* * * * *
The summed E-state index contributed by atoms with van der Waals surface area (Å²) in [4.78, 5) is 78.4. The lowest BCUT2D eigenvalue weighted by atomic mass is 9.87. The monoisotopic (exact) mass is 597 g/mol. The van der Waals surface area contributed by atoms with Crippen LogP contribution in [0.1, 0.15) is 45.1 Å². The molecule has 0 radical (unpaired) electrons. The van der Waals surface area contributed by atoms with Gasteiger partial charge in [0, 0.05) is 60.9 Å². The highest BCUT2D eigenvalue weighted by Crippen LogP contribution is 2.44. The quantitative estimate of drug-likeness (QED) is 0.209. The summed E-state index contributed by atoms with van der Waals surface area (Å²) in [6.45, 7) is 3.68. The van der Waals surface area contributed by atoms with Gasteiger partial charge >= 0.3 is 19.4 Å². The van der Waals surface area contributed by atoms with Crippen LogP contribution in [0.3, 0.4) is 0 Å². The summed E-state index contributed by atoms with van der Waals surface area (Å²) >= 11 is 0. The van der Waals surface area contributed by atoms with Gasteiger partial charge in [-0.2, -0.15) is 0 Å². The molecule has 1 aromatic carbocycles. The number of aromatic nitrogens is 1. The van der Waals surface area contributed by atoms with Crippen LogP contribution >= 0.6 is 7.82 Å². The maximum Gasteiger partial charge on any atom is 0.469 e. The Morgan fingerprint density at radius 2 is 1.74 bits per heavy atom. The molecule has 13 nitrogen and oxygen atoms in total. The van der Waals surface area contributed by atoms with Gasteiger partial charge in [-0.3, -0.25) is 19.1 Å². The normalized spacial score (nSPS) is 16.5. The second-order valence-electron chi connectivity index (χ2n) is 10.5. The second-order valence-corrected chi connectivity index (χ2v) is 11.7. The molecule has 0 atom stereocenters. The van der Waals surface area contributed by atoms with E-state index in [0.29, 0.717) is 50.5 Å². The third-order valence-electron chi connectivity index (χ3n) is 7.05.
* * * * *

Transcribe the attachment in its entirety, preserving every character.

The summed E-state index contributed by atoms with van der Waals surface area (Å²) in [4.78, 5) is 78.4. The lowest BCUT2D eigenvalue weighted by atomic mass is 9.87. The monoisotopic (exact) mass is 597 g/mol. The van der Waals surface area contributed by atoms with Crippen LogP contribution in [0.1, 0.15) is 45.1 Å². The molecule has 0 radical (unpaired) electrons. The van der Waals surface area contributed by atoms with Gasteiger partial charge in [0, 0.05) is 60.9 Å². The highest BCUT2D eigenvalue weighted by Crippen LogP contribution is 2.44. The quantitative estimate of drug-likeness (QED) is 0.209. The summed E-state index contributed by atoms with van der Waals surface area (Å²) in [6.45, 7) is 3.68. The van der Waals surface area contributed by atoms with Gasteiger partial charge >= 0.3 is 19.4 Å². The van der Waals surface area contributed by atoms with Crippen LogP contribution in [0.3, 0.4) is 0 Å². The summed E-state index contributed by atoms with van der Waals surface area (Å²) >= 11 is 0. The van der Waals surface area contributed by atoms with Gasteiger partial charge in [-0.2, -0.15) is 0 Å². The molecule has 1 aromatic carbocycles. The number of aromatic nitrogens is 1. The van der Waals surface area contributed by atoms with Crippen LogP contribution >= 0.6 is 7.82 Å². The maximum Gasteiger partial charge on any atom is 0.469 e. The Morgan fingerprint density at radius 2 is 1.74 bits per heavy atom. The molecule has 13 nitrogen and oxygen atoms in total. The van der Waals surface area contributed by atoms with Gasteiger partial charge in [-0.3, -0.25) is 19.1 Å². The normalized spacial score (nSPS) is 16.5. The second-order valence-electron chi connectivity index (χ2n) is 10.5. The second-order valence-corrected chi connectivity index (χ2v) is 11.7. The molecule has 0 atom stereocenters. The van der Waals surface area contributed by atoms with E-state index in [0.29, 0.717) is 50.5 Å². The third-order valence-electron chi connectivity index (χ3n) is 7.05.